Johannes Gensfleisch zur Laden sum Gutenberg, born in Germany in 1468,

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was a metallurgist who invented a process for mass producing movable type.  Gutenberg made his type from an alloy of lead, tin, and antimony, creating a more durable system.  He also pioneered working with oil-based ink and made tweaks to the common cheese press to make his printing press.  His real achievement though, was bringing all of these together into a system that made printing books economical, and I mean, way more economical than having rooms full of monks hand-copying manuscripts.  

Economical printing meant better duplicated texts with  fewer errors.  Knowledge circulated not simply thanks to personal travel, which was slow and somewhat random, but as discrete knowledge.  Some of this knowledge was intentionally secret code, which presents a problem for historians today.  How do we figure out what the alchemists meant when they wrote things like "The wind blows over the marriage of the moon and Saturn"?  How do we interpret alchemical recipes encoded entirely in pictures?  Thanks, ThoughtBubble.

So, what happened to alchemy?  Parts of it became chemistry, which of course we'll get to later, but alchemy also became increasingly seen as dirty, dangerous, unsavory, low-class and lacking a classical pedigree, unlike say, astronomy, and in Europe, alchemy was tied to a geocentric cosmology that goes out of fashion in the 16th century.  Still, there were notable alchemists in the 17th century, including Isaac Newton, but by this time, chemists wanted a more scientific society.  Publicly, alchemy was attacked as superstition, even as practitioners kept doing it in private.  Alchemy went underground for most of the 18th century, maintained in secret societies before dying out.  The once famous book, De Re Metallica, or Concerning the Nature of Metals, was first translated into English by classicist Herbert Hoover, who was also a president, and his wife Lou Henry Hoover, in 1912.  Fascinating!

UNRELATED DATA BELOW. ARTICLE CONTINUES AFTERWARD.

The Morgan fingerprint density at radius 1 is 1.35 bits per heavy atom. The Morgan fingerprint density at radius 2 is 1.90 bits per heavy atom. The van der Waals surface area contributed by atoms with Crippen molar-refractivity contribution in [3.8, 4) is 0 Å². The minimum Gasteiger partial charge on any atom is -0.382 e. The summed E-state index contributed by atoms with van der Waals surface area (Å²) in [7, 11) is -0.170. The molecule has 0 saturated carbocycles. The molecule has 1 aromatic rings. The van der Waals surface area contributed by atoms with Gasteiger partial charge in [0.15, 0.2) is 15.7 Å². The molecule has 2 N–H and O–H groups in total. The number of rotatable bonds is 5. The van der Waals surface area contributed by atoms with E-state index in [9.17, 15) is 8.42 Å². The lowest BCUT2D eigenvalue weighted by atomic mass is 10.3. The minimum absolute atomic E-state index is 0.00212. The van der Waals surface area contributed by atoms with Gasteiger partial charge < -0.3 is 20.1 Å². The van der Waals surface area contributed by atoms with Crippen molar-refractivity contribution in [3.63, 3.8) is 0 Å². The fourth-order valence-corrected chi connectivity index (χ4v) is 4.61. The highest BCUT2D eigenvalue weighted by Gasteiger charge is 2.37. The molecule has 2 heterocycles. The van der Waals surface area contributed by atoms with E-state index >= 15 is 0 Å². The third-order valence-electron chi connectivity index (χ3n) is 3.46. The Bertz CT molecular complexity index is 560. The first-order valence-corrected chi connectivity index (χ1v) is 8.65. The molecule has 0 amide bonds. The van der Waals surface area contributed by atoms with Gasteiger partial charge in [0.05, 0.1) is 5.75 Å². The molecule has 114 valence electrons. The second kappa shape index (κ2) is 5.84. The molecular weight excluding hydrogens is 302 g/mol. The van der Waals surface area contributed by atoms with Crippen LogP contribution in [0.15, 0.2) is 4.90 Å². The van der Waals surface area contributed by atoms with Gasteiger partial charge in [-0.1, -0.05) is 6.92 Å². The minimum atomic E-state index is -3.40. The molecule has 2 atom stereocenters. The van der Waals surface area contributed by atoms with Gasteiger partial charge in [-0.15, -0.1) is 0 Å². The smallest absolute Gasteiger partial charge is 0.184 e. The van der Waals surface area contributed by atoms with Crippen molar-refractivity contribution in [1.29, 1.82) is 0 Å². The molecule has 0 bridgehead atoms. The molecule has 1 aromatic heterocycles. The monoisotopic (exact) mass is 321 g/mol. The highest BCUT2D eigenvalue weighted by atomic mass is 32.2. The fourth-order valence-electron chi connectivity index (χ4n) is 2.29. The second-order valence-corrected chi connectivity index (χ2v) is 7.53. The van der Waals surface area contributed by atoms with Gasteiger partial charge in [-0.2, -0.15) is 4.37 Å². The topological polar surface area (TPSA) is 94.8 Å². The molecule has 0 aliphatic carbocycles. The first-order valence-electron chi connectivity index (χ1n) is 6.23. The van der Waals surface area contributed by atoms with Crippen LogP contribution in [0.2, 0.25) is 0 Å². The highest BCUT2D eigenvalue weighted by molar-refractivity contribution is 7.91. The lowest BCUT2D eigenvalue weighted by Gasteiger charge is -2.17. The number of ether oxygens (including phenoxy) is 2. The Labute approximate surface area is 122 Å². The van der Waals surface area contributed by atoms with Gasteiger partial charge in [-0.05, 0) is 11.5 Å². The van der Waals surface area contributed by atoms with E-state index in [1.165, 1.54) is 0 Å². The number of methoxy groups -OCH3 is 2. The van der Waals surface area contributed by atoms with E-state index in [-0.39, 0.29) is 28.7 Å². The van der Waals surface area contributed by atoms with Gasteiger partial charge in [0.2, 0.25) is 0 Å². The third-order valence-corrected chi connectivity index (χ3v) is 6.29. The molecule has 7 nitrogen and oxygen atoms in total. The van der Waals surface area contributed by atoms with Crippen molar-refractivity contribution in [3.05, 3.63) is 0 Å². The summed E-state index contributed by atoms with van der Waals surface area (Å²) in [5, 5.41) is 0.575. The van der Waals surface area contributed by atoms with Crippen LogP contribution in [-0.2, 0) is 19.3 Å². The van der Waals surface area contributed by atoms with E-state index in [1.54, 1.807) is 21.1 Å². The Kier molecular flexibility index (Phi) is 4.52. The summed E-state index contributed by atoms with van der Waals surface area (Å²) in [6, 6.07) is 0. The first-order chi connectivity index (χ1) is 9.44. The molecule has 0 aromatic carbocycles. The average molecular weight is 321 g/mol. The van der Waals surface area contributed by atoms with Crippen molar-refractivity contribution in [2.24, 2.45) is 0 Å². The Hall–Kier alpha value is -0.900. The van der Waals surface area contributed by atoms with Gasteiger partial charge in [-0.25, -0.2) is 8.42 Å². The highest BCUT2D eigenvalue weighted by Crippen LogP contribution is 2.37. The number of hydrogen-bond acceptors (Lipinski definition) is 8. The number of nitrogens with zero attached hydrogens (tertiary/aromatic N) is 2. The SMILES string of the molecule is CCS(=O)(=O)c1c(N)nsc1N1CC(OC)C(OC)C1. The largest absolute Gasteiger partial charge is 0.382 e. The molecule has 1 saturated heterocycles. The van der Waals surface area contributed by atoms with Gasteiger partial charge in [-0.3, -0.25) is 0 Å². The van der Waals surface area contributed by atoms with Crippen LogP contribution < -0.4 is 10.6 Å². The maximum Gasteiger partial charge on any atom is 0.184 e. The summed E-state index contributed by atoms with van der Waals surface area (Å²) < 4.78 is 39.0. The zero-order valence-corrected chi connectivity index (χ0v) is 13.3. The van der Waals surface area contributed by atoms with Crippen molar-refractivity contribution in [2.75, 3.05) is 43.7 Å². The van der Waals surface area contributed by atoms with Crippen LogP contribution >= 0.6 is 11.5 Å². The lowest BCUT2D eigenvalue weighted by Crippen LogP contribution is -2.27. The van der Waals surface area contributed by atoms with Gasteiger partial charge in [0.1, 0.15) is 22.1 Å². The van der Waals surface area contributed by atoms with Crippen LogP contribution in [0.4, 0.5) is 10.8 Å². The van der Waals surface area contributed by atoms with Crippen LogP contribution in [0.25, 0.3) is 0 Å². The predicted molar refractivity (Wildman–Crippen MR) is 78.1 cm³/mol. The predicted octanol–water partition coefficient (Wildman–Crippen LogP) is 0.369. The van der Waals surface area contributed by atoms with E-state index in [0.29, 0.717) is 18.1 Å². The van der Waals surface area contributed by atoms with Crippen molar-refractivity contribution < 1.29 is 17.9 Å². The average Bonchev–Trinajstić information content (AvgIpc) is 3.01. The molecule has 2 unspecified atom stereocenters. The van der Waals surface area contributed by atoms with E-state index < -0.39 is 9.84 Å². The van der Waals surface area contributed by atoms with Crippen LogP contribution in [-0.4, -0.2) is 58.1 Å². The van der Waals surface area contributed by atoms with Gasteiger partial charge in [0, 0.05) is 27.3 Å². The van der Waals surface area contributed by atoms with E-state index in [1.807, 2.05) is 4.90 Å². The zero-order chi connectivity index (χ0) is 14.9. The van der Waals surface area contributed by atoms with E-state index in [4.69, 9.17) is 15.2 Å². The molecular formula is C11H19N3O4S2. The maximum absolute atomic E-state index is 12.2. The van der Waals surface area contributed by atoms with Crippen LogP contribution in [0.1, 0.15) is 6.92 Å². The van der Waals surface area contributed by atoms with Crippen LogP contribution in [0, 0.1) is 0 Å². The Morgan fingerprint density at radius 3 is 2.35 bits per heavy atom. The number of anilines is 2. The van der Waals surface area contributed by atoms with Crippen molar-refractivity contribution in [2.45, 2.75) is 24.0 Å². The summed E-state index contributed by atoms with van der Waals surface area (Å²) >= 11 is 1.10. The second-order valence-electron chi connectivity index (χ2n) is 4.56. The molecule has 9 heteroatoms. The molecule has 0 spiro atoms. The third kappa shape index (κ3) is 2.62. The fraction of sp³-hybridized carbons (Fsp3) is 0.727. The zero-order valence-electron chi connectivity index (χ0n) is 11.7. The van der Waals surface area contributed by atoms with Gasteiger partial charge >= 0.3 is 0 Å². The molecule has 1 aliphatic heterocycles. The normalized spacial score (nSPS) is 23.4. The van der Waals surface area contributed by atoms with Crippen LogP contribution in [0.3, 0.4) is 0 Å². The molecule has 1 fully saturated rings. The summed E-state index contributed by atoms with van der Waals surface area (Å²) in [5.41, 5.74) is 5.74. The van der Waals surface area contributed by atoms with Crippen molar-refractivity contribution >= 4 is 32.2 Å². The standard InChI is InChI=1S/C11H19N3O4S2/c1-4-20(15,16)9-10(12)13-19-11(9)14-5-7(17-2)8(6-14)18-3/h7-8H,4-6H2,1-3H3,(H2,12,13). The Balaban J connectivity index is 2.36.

Next time, pack your mortarboard hats and masonry tools--we're gonna track the rise of the university and the cathedral. 

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Crash Course: History of Science is filmed in the Dr. Cheryl C. Kinney Studio in Missoula, Montana and it's made with the help of all of these nice people, and our animation team is Thought Cafe.  

CrashCourse is a Complexly production.  If you wanna keep imagining the world complexly with us, you can check out some of our other channels like SciShow, Sexplanations, and Healthcare Triage, and if you would like to keep CrashCourse free for everybody forever, you can support the series at Patreon, a crowdfunding platform that allows you to support the content that you love.  Thank you so much to all of our Patrons for making CrashCourse possible with their continued support.